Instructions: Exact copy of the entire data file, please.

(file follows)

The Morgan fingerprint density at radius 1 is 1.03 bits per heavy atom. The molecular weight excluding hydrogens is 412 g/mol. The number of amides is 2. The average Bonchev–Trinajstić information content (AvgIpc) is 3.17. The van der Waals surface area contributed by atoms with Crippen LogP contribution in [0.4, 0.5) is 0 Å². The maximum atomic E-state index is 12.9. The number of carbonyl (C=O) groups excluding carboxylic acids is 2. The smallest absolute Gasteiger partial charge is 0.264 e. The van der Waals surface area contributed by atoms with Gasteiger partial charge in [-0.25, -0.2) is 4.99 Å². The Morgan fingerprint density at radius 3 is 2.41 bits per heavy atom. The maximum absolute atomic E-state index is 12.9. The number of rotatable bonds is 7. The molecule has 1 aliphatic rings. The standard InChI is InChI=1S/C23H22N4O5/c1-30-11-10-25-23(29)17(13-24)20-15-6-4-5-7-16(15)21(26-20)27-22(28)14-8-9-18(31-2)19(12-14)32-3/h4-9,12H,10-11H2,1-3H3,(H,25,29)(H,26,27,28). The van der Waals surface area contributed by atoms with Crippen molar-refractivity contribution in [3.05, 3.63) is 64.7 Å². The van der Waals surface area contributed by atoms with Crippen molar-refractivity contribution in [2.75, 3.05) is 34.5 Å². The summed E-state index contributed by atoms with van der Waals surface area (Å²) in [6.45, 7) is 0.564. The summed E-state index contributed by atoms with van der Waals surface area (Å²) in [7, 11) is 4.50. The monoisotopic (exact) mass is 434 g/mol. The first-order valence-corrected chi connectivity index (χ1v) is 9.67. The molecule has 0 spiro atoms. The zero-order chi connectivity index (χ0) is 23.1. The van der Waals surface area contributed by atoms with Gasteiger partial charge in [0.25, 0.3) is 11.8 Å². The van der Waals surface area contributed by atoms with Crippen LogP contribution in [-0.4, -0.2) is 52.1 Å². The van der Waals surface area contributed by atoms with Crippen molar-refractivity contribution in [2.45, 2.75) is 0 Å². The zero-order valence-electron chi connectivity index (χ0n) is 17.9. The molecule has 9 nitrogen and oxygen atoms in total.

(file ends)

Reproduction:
The Morgan fingerprint density at radius 1 is 1.03 bits per heavy atom. The molecular weight excluding hydrogens is 412 g/mol. The number of amides is 2. The average Bonchev–Trinajstić information content (AvgIpc) is 3.17. The van der Waals surface area contributed by atoms with Crippen LogP contribution in [0.4, 0.5) is 0 Å². The maximum atomic E-state index is 12.9. The number of carbonyl (C=O) groups excluding carboxylic acids is 2. The smallest absolute Gasteiger partial charge is 0.264 e. The van der Waals surface area contributed by atoms with Gasteiger partial charge in [-0.25, -0.2) is 4.99 Å². The Morgan fingerprint density at radius 3 is 2.41 bits per heavy atom. The maximum absolute atomic E-state index is 12.9. The number of rotatable bonds is 7. The molecule has 1 aliphatic rings. The standard InChI is InChI=1S/C23H22N4O5/c1-30-11-10-25-23(29)17(13-24)20-15-6-4-5-7-16(15)21(26-20)27-22(28)14-8-9-18(31-2)19(12-14)32-3/h4-9,12H,10-11H2,1-3H3,(H,25,29)(H,26,27,28). The van der Waals surface area contributed by atoms with Crippen molar-refractivity contribution in [3.05, 3.63) is 64.7 Å². The van der Waals surface area contributed by atoms with Crippen molar-refractivity contribution in [2.75, 3.05) is 34.5 Å². The summed E-state index contributed by atoms with van der Waals surface area (Å²) in [6.45, 7) is 0.564. The summed E-state index contributed by atoms with van der Waals surface area (Å²) in [7, 11) is 4.50. The monoisotopic (exact) mass is 434 g/mol. The first-order valence-corrected chi connectivity index (χ1v) is 9.67. The molecule has 0 spiro atoms. The zero-order chi connectivity index (χ0) is 23.1. The van der Waals surface area contributed by atoms with Gasteiger partial charge in [0.25, 0.3) is 11.8 Å². The van der Waals surface area contributed by atoms with Crippen LogP contribution in [-0.4, -0.2) is 52.1 Å². The van der Waals surface area contributed by atoms with Crippen molar-refractivity contribution in [2.45, 2.75) is 0 Å². The zero-order valence-electron chi connectivity index (χ0n) is 17.9. The molecule has 9 nitrogen and oxygen atoms in total.